Blue Bells of Scotland: The Trilogy
Adventures, Mysteries, and Miracles in Time 
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Blue Bells of Scotland
Book One of the Blue Bells Trilogy
 Central Scotland, 1314

Birches and firs engulfed Shawn, rocky outcroppings and boulders. He wondered that Allene threaded her way so surely among them. "You know where you're going?" he asked once.

"Surely," Allene said. "And before your injury, you did as well."

They fell silent for several furlongs, their energy going into pushing through dense underbrush. Brother David tried to hide the limp that held them up. Shawn wrapped an arm across his back, helping him along. "Wouldn't it be easier where there aren't so many trees?"

"We may as well play a trumpet to signal to Edward's men," Allene said. "Do you remember naught? They’ll see us for many furlongs, out in the open."

"They're looking for a monk," Shawn said.

"Aye, they were," said Brother David. "But it's someone who knows you. When the soldiers say they saw a man playing harp, they’ll begin looking for a minstrel in a plumed hat."

Shawn's insides turned a peculiar shade of cold. His throat became stiff, though he tried to swallow several times. He stopped, unable to move.

"Och, Niall," Allene said sadly, placing a hand on his forearm. "You’re yet so changed from who you were. I thought you’d see that immediately. Come, we can scarce afford to stop and be fearful, now."

"But...." Shawn managed a step, and stopped again. He yanked the green-feathered hat, and threw it on the ground. "But I look like a peacock!"

Allene snatched it off the ground, horrified, and stuffed it in her robe. "We canna have them finding it, now!"

He gestured at his jewel blue and poppy red tunic. "I look like a neon sign!"

"Knee... what?" said Brother David.

"I glow in the dark!" Shawn snapped, his anger building with his fear. "It's fine for you two, all in brown, but they'll see me for miles even in this forest! Why didn't you tell me they'd still be after us!"

"Sh, now," Allene said, squeezing his arm. She pushed a branch aside, pulling him through. "I thought you knew."

"Then what's the plan?" Shawn asked. "I have to get out of these clothes."

"I’ve naught else for ye to wear," Allene said.

"Then we find something else. Is there a town, a village, anything where there might be people who wear--" he gestured wildly at his bright minstrel colors, "--who wear anything other than peacock feathers!"

"The town is north" said Allene. "’Tis the wrong direction."

"And I'm wearing the wrong clothes." Shawn spoke low and clear-- the Shawn who ran an entire orchestra and everyone in it to his liking. His eyes shot darts. A birdsong stilled, and its singer lifted in flight, fleeing the tension.

Her jaw came out. "We'll go as planned."

He pushed his face close to hers. "Plans changed when they saw me dressed like this."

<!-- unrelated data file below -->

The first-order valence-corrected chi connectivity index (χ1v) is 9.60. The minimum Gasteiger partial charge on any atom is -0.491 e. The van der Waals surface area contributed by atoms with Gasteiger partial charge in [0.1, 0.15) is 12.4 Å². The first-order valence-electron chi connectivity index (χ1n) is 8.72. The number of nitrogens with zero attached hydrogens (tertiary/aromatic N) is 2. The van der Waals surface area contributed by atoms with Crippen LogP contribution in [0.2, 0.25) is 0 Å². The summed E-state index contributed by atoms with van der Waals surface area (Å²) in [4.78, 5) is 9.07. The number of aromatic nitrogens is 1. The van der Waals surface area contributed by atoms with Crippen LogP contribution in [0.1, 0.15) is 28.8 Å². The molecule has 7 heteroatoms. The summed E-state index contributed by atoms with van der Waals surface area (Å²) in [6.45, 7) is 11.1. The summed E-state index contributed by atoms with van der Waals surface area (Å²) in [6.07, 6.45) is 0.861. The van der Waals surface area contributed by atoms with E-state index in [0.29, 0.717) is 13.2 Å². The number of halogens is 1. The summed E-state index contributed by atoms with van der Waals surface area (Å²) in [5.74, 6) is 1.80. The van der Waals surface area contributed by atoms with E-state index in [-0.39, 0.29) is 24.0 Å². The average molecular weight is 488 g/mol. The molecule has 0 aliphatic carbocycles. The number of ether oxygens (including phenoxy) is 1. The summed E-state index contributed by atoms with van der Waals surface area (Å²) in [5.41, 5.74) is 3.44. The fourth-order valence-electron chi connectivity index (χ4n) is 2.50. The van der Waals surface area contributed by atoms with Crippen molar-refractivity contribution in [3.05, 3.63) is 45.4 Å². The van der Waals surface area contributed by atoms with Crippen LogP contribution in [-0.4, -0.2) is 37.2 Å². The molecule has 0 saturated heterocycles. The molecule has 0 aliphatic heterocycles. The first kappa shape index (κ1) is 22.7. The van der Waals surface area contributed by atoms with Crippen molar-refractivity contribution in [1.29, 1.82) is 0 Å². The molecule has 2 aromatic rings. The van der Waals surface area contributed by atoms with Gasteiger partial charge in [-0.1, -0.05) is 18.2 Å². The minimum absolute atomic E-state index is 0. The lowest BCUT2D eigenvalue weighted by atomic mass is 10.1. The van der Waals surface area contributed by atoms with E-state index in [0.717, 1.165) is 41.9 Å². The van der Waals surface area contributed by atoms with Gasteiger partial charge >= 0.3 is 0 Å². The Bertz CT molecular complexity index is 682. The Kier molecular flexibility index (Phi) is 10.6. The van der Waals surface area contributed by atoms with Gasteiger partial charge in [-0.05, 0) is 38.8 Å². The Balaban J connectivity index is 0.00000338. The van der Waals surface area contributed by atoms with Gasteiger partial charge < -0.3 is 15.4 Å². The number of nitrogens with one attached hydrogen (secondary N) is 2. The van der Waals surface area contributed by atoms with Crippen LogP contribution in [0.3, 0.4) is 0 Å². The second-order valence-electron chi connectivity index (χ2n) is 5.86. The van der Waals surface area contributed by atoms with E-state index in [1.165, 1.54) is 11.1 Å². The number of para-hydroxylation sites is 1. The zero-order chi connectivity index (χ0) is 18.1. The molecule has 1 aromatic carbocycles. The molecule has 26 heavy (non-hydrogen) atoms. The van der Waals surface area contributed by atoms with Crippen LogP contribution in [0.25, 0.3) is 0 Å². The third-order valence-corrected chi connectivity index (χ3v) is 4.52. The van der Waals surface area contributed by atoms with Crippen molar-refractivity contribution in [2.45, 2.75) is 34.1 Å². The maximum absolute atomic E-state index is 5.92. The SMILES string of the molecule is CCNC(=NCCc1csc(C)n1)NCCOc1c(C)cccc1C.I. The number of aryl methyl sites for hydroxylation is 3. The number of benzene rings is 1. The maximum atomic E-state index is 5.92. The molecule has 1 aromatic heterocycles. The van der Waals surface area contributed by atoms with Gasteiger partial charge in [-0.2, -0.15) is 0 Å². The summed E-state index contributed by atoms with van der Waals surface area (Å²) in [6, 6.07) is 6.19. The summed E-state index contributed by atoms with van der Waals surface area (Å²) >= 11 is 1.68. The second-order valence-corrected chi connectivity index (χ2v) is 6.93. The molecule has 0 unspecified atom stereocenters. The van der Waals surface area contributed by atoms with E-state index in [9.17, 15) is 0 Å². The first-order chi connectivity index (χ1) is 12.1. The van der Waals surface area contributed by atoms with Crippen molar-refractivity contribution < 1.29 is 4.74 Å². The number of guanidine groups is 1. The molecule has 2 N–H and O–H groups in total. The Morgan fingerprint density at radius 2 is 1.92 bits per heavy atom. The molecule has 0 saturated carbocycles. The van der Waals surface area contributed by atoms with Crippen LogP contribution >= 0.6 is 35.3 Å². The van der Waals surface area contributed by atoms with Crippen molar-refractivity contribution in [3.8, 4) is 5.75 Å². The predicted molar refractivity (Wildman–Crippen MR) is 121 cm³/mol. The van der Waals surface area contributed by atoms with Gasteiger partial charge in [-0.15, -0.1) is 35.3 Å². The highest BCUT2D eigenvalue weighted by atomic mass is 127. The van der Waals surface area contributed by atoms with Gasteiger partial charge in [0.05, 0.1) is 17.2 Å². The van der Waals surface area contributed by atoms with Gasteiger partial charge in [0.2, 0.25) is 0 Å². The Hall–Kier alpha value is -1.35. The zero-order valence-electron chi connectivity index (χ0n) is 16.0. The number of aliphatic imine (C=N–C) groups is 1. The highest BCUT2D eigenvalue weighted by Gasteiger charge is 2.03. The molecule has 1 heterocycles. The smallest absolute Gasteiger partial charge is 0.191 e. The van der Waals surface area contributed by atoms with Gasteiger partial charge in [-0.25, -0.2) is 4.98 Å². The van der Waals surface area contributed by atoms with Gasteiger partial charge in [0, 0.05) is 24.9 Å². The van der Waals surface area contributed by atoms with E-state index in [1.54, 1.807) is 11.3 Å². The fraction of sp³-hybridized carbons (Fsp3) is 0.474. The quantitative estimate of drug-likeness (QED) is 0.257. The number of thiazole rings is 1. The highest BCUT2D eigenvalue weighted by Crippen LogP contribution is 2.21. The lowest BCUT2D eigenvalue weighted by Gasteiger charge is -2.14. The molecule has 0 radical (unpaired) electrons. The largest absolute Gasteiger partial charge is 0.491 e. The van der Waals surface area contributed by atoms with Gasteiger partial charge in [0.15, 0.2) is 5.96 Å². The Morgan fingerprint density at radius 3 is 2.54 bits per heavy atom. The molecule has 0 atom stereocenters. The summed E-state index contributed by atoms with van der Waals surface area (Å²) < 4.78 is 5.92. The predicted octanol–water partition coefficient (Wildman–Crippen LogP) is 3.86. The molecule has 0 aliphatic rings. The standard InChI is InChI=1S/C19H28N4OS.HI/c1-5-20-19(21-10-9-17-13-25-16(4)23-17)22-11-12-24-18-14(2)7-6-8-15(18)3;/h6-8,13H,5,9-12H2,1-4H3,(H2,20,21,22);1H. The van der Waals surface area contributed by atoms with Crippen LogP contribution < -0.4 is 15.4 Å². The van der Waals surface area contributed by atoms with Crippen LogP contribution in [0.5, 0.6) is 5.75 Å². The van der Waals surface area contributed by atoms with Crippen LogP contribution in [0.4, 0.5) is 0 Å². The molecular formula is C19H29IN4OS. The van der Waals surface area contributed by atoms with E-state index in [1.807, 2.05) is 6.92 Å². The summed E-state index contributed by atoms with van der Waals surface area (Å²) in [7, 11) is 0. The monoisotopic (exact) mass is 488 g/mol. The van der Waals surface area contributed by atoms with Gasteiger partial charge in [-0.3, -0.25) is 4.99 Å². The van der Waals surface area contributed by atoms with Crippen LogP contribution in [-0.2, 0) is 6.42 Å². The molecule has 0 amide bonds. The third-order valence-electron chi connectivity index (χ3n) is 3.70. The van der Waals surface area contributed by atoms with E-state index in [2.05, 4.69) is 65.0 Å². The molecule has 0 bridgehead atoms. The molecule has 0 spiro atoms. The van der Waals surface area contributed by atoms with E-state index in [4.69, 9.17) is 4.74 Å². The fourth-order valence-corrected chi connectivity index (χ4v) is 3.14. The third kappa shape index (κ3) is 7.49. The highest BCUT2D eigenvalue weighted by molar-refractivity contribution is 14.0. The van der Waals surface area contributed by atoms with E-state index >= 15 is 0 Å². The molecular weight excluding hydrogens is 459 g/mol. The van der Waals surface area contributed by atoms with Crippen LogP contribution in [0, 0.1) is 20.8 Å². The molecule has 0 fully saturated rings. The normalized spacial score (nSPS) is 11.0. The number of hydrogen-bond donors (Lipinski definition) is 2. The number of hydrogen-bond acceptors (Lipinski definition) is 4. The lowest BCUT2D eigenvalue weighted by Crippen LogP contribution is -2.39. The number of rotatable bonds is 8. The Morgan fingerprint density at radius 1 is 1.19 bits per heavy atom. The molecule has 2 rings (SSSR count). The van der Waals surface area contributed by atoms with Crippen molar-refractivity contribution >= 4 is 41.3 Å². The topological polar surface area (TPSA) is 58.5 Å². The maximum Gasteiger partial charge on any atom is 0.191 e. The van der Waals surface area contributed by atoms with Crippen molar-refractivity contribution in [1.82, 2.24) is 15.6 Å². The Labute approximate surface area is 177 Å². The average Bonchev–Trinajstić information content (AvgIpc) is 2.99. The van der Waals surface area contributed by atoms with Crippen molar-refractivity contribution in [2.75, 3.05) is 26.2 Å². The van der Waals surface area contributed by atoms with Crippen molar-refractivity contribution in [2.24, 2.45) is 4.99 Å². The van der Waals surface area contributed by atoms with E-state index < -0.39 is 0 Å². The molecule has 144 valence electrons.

They stood in the forest, staring one another down.

"Come now," Brother David tried. "We’ve no time for this."

Shawn ignored him. "The soldiers saw which way we went. They'll go that way, not toward the town."

Brother David's arm flashed up suddenly, yanking Shawn down in the underbrush. Shawn twisted, yelling. The monk's hand clamped over his mouth. "We’re not alone!" he hissed.

Shawn became still, the smell of the vegetation twisting into his nostrils, hot and heavy. A spider dangled before his eyes, dropping to the earthen floor on its web. And he heard the voices calling, far off. They listened, pressed on the forest floor, not breathing. Allene's eyes, close to Shawn's, grew big with fear. Her arm, touching his, trembled. The voices came nearer. "Take us to the town, Allene," Shawn whispered. He covered her hand with his. She nodded. Slowly, she raised her head, her hair once again covered by the brown hood.

After seconds, ticking by each like an hour, she motioned, and started inching through the underbrush, slowly, so slowly. Shawn's heart pounded, a timpani out of control, banging in his bruised chest. He kept his breathing shallow and silent, straining to hear the soldiers. Thrashing and swearing told him they were to the left, far off, but still close enough to make the sweat run down his back. He crept behind Allene, listening the whole time. They inched... paused...listened... inched.

"Campbell! Give yourself up!"

The voice bit into his being, stopping his heart. He froze.

"Campbell!" The voice shouted from far off.

"They're bluffing," Allene whispered. But her voice shook. They crouched on hands and knees in the rich vegetation. Her fingers clenched Shawn's hand till he thought the bones would break.

"Campbell!" The sound echoed through the woods. A squirrel stopped chattering, paused, and darted up a tree.

Allene's face, close to his, drained of color. "Dinna do anything foolish, Niall. Ye canna fight so many."

"Are you insane?" he hissed. "What makes you think I plan to fight them?"

Her fingers relaxed a fraction on his hand. "Ye've been known to be over-confident," she murmured.

"I'm all about running. Cowards live longer," Shawn whispered back. "Go!" He felt for his hat, remembered she'd taken it, and pushed after her on hands and knees. Brother David breathed heavily at his heels. Shawn hoped the man would survive the nightmare journey.